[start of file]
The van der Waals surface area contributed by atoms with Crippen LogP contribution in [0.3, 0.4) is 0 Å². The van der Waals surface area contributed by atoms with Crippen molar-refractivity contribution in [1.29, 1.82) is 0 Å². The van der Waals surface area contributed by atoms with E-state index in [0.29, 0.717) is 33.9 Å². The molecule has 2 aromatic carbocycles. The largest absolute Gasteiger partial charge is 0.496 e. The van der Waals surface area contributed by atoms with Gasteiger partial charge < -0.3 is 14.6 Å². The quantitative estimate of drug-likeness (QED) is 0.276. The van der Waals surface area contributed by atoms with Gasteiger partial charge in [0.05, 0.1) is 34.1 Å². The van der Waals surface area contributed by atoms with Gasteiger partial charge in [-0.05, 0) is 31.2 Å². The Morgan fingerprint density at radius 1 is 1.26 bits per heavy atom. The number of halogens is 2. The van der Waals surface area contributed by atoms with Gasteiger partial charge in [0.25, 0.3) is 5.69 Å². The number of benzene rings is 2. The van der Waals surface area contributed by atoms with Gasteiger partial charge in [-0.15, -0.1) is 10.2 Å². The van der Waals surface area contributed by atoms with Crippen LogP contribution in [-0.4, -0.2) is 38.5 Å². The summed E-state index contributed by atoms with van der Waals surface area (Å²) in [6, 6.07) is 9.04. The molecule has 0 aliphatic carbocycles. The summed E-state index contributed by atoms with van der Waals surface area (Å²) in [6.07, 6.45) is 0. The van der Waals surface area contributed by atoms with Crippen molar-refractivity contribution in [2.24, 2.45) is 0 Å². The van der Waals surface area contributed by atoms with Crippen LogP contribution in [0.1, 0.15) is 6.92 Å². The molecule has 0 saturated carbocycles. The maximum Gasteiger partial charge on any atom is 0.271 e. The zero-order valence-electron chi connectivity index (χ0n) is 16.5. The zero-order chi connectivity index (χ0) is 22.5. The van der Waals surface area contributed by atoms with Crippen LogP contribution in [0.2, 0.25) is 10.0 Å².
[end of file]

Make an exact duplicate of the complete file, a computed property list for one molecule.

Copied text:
The van der Waals surface area contributed by atoms with Crippen LogP contribution in [0.3, 0.4) is 0 Å². The van der Waals surface area contributed by atoms with Crippen molar-refractivity contribution in [1.29, 1.82) is 0 Å². The van der Waals surface area contributed by atoms with E-state index in [0.29, 0.717) is 33.9 Å². The molecule has 2 aromatic carbocycles. The largest absolute Gasteiger partial charge is 0.496 e. The van der Waals surface area contributed by atoms with Gasteiger partial charge < -0.3 is 14.6 Å². The quantitative estimate of drug-likeness (QED) is 0.276. The van der Waals surface area contributed by atoms with Gasteiger partial charge in [0.05, 0.1) is 34.1 Å². The van der Waals surface area contributed by atoms with Gasteiger partial charge in [-0.05, 0) is 31.2 Å². The Morgan fingerprint density at radius 1 is 1.26 bits per heavy atom. The number of halogens is 2. The van der Waals surface area contributed by atoms with Gasteiger partial charge in [0.25, 0.3) is 5.69 Å². The number of benzene rings is 2. The van der Waals surface area contributed by atoms with Gasteiger partial charge in [-0.15, -0.1) is 10.2 Å². The van der Waals surface area contributed by atoms with Crippen LogP contribution in [-0.4, -0.2) is 38.5 Å². The summed E-state index contributed by atoms with van der Waals surface area (Å²) in [6, 6.07) is 9.04. The molecule has 0 aliphatic carbocycles. The summed E-state index contributed by atoms with van der Waals surface area (Å²) in [6.07, 6.45) is 0. The van der Waals surface area contributed by atoms with Crippen molar-refractivity contribution in [2.24, 2.45) is 0 Å². The van der Waals surface area contributed by atoms with Crippen LogP contribution in [0.1, 0.15) is 6.92 Å². The molecule has 0 saturated carbocycles. The maximum Gasteiger partial charge on any atom is 0.271 e. The zero-order valence-electron chi connectivity index (χ0n) is 16.5. The zero-order chi connectivity index (χ0) is 22.5. The van der Waals surface area contributed by atoms with Crippen LogP contribution in [0.2, 0.25) is 10.0 Å².